Sarah Raskin’s systemic risk at the Federal Reserve


Sarah Bloom Raskin, nominee for Vice Chairman of the Federal Reserve Board of Governors for Oversight, speaks during the Senate Banking, Housing, and Urban Affairs Committee confirmation hearing in Washington, DC, February 3.


Photo:

Bill Clark/Associated Press

Markets and companies have many risks to consider, but President Biden entrusts them with another: Sarah Bloom Raskin. His nominee for Federal Reserve Banking Supervisor wants to use regulation to politically allocate credit in a way that would create political and systemic financial risks.

During her Senate confirmation hearing on Thursday, Ms. Raskin tried to backtrack on her public statements in favor of climate finance regulation. “It is inappropriate for the Fed to make decisions and credit allocations based on picking winners and losers,” she told the banking committee. His denial is not credible given his long held views.

In May 2020, she criticized the Fed in The New York Times for not excluding fossil fuel companies from its emergency pandemic lending facilities. The Fed had opened its corporate bond purchase facilities to virtually all comers who had an investment grade before March 22.

“The decision to bring oil and gas into the Fed’s investment portfolio not only diverts limited recovery resources, but also sends a false price signal to investors about where capital should be allocated” , she said. wrote. The Fed, she says, shouldn’t help fossil fuel companies because they’ve spent a decade “increasing production even as they failed to turn a profit.”

But the purpose of the Fed’s programs was to protect businesses and markets from an economic depression. Ms Raskin was so politically blind that she wanted to use a five-alarm financial emergency to punish her enemies. If the Fed had followed his advice, many more workers would have lost their jobs and energy prices would be even higher today.

His statements underscore his distorted view of the Fed’s mandate, which is to keep prices stable and aim for full employment. She thinks this should include political credit allocation driven by regulatory policy and even emergency financial tools.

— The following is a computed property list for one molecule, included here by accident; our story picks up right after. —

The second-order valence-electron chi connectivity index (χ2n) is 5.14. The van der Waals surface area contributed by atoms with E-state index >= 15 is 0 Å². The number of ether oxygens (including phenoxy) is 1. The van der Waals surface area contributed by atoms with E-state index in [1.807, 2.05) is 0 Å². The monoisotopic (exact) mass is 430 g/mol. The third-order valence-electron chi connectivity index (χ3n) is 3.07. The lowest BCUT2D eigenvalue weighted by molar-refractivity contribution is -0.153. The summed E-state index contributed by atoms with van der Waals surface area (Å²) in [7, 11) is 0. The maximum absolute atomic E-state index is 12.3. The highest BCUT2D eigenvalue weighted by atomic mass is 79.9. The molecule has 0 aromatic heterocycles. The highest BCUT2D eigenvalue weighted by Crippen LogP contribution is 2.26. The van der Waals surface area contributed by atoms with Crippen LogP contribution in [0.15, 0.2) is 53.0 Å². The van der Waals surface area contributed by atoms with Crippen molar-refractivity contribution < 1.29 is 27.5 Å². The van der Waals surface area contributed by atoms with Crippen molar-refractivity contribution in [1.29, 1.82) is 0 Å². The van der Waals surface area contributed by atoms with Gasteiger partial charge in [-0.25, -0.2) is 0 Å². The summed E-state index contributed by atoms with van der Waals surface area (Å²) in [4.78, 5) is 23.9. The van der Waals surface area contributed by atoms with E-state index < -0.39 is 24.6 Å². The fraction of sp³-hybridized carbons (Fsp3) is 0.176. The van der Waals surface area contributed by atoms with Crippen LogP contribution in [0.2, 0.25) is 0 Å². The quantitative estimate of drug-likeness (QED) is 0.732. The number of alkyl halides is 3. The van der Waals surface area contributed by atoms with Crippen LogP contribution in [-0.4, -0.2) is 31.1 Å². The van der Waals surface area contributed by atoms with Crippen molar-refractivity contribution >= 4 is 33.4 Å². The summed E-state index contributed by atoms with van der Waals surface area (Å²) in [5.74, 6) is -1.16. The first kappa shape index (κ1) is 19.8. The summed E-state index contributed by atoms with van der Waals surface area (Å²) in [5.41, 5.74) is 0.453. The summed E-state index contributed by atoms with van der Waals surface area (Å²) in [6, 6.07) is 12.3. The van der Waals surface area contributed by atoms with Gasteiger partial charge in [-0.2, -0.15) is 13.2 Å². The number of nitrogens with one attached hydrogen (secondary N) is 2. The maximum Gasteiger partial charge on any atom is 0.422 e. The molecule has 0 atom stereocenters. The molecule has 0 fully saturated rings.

She elaborated on her views in a Project Syndicate op-ed in September. financial regulators, she wrote, should examine how “regulatory changes relating to disclosure, access to credit and risk pricing promote a rapid and just green transition”. Regulators must lead this transition, she added, because “market discipline and private sector initiative” alone will not be enough. She commended other central banks for “actively working to redirect instruments such as stress tests, living wills and risk-based capital standards, all within their existing mandates” to drive the anti-carbon program.

Ms Raskin tried to whitewash her views during the Senate hearing by saying that the Fed’s supervisory stance “does not involve ordering banks to lend only to specific sectors, or to avoid lending to particular sectors”. Well, of course, the Fed doesn’t literally dictate bank lending. But it can use the prudential regulations it has described to guide the allocation of bank credit.

Ms Raskin justifies punishing fossil fuels by saying she is trying to reduce systemic financial risk. But the regulations it advocates could be one of the main causes of this risk. This would force banks to write down and liquidate fossil fuel assets. This would deprive businesses of capital, increasing the risk that they and their creditors would go bankrupt. And it would push banks to make riskier investments in green energy so they can hold less capital and pay higher dividends.

Remember how banks piled into mortgage-backed securities and sovereign debt because central banks deemed them low risk. The housing and European sovereign debt crises are reminders that financial regulation can itself create systemic risk.

As chief supervisory officer, Ms. Raskin would not be just another Fed governor. She would have more power than the Fed Chairman over banking regulation, capital rules and stress testing. She said during her hearing that she would not impose financial regulation on her own, but would have a progressive Fed majority as an ally.

The timing couldn’t be worse. The Fed needs to fix the inflation mess it has created and needs political support to do so. Ms. Raskin’s policy regulation will generate opposition the Fed doesn’t need because it’s raising rates, which won’t be popular. She will also likely be a voice for easy money, adding to the risk that inflation will remain high.

The Senate should send Mr. Biden a message that he does not want a Fed that punishes industries employing millions of Americans for being unpopular on the left. Ms. Raskin is a danger to the economy and the Fed itself.

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Appeared in the February 4, 2022 print edition as “Sarah Raskin’s Systemic Risk”.

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